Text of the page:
An Angiogenic Switch in Breast Cancer Involves Estrogen and Soluble Vascular Endothelial Growth Factor Receptor 1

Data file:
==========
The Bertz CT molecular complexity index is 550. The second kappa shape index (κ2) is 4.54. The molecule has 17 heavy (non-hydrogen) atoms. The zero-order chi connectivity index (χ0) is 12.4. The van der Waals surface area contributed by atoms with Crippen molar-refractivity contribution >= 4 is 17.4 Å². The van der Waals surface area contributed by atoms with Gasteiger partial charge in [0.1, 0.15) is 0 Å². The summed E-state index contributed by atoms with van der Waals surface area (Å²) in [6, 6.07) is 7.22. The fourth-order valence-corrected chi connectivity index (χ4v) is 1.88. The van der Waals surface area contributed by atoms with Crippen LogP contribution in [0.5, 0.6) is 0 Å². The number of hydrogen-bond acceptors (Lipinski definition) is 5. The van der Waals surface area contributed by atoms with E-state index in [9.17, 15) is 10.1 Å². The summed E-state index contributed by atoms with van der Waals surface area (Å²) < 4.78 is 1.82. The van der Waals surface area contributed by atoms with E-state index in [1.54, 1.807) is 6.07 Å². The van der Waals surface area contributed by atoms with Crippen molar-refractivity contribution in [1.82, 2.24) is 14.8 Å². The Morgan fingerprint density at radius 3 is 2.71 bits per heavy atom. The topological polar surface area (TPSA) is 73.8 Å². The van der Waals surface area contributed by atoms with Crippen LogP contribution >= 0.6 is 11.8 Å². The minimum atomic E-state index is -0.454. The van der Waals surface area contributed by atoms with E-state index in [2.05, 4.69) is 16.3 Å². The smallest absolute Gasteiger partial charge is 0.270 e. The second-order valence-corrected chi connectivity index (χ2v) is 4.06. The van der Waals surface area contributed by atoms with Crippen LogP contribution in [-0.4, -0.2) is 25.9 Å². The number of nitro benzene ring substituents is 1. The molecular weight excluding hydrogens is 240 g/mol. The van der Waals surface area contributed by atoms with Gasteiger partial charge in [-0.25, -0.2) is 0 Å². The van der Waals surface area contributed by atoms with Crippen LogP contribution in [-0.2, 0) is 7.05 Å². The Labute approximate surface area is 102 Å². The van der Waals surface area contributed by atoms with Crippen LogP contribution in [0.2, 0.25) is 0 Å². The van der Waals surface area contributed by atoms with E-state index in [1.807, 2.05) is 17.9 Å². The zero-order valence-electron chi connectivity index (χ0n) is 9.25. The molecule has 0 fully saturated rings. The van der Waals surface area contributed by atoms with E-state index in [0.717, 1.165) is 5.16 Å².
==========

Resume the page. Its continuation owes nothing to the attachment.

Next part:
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Estrogen is involved in breast tumorigenesis, but the precise mechanisms for its oncogenic and angiogenic actions are poorly understood. Angiogenesis is regulated, in part, by these critical components: vascular endothelial growth factor (VEGF) and its two receptors (VEGFR-1 and VEGFR-2). VEGFR-2 is a positive angiogenic signal transducer, whereas VEGFR-1, especially its soluble form (soluble VEGFR-1), is a negative regulator of VEGF availability. We found that breast epithelial cells express soluble VEGFR-1 and hypothesized that because estrogen can regulate expression of members of the VEGF family, it might stimulate angiogenesis in breast cancer by decreasing expression of soluble VEGFR-1. Soluble VEGFR-1 expression decreased in estrogen receptor (ER)–positive but not in ER-negative breast cancer cell lines treated with estrogen. Pretreatment of the cells with the ER antagonist ICI 182,780 blocked the effect. The estrogen-mediated decrease in soluble VEGFR-1 expression was accompanied by a statistically significant increase in angiogenesis in vivo. Our data suggest that inhibition of soluble VEGFR-1 expression represents a novel mechanism—an estrogen-driven angiogenic switch—possibly responsible for breast carcinoma progression.

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